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THE NEW YORK TIMES
After Backing Bloomberg, Latinos' Hopes Are High
By MIREYA NAVARRO
December 23, 2001
Michael R. Bloomberg, right, and Assemblyman Adriano Espaillat,
Latino New Yorkers voted Republican in significant numbers for the first time in this year's mayoral election, becoming a significant factor in Michael R. Bloomberg's victory. Now they want results.
From average voters to political, business and grass-roots leaders, many said they expected the new administration to appoint Latinos to high-ranking positions and increase their numbers in city government to a share more reflective of their population in the city. Currently, Latinos make up about 27 percent of the population, and about 15 percent of the city government's employees.
"Numbers count," said State Senator Olga A. Mendez, a Democrat and one of the few Puerto Rican elected officials who endorsed Mr. Bloomberg in the mayoral race. She said she has lobbied for her own preferences, including Tino Hernandez, who was just reappointed chairman of the city Housing Authority.
Another priority is shielding schools, hospitals and public housing from budget cuts.
"I can't see any more cuts than we've suffered in the past eight years," said Luis Garden-Acosta, a Brooklyn community leader who is on the mayor-elect's transition committee. "That would be unconscionable."
Mr. Garden-Acosta said the mayor should reward Hispanic voters by spending on services, even if that means Police Department cutbacks or tax increases, which Mr. Bloomberg ruled out during his campaign. Mr. Garden-Acosta said the police could save money by reducing waste and duplication and altering its use of some personnel. And he said Mr. Bloomberg should expand after- school programs, even if doing so required a surcharge on taxpayers.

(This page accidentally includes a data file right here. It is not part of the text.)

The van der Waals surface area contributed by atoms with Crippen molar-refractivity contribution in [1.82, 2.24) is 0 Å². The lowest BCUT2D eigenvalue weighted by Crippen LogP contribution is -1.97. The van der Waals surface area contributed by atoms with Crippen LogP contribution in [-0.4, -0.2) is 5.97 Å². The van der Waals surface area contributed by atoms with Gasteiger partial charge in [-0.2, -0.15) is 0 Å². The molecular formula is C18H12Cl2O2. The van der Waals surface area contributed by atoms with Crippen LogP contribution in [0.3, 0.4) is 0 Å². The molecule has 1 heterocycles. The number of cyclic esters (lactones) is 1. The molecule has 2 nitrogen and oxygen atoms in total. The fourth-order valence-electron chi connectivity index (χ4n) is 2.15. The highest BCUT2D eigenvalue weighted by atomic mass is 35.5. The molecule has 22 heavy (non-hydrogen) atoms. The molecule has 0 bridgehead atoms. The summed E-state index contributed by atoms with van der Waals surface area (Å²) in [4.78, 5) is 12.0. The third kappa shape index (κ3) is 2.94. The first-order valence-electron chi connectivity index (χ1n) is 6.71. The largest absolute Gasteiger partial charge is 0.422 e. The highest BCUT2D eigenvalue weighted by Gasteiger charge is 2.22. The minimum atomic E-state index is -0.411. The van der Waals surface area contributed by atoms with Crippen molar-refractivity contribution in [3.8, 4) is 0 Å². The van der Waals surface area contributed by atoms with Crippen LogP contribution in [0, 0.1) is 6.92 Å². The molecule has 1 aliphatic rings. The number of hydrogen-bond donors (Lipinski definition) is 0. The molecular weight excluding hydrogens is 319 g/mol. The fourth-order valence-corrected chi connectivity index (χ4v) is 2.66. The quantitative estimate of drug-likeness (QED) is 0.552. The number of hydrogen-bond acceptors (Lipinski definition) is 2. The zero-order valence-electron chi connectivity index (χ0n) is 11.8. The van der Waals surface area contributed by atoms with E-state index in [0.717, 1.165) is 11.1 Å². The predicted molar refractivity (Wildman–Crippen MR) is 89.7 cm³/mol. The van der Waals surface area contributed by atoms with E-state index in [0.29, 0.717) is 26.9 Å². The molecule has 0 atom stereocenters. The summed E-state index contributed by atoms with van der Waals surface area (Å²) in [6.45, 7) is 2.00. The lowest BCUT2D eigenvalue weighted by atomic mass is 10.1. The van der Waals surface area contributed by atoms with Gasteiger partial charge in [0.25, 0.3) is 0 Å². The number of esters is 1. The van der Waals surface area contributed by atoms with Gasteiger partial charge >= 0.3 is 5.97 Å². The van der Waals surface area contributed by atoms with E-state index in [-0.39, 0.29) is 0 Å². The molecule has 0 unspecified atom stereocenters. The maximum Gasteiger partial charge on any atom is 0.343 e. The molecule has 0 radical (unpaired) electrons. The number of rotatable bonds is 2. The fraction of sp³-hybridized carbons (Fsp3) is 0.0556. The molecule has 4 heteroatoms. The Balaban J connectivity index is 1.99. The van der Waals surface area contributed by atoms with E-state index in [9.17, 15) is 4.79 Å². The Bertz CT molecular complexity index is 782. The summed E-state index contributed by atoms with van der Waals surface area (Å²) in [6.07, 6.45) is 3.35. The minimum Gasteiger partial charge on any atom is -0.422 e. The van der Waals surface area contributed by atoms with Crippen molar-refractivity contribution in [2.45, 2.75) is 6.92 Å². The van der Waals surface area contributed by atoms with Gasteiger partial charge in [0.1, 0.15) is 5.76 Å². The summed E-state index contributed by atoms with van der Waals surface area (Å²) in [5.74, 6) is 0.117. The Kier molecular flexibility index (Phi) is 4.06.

But Ms. Mendez said she trusted that Mr. Bloomberg would use his business skills to creatively address problems without extra spending by attracting private money, for example, or striking favorable deals with state and federal officials as he tackles rebuilding the city's economy after the trade center attack.
"We have to look for reasonable solutions because there's no money," she said. "The budget deficit is going to be terrible. I have faith that he'll come up with new ideas."
In neighborhoods like Corona, Queens, where up to half of the mostly Democratic Latino electorate defected to Mr. Bloomberg's camp, voters did not have to think hard when asked what the new mayor should do: fix public schools with crumbling buildings and inadequate teaching, do something about six- week waits for doctors' appointments and household budgets squeezed by jumps in rent of $350 or more.
In political circles, meanwhile, the initial focus has been on trying to turn the Hispanic Bloomberg vote into real gains by getting Latinos appointed to commissions and high- level posts.
Those interviewed were hesitant to give specific numbers, but said they expected more representation in decision-making positions, and more diversity in agencies that need it.
"We need people at Bill Cunningham's level if the constituency is going to get its due," said Juan Figueroa, president and general counsel of the Puerto Rican Legal Defense and Education Fund, referring to William Cunningham, a top aide of Mr. Bloomberg's.
Expectations among Latinos range from high to nil. Political leaders like Roberto Ramirez, the Bronx Democratic Party leader who supported Bronx Borough President Fernando Ferrer's mayoral bid, said he had never spoken to Mr. Bloomberg nor shaken his hand and personally expected nothing from him.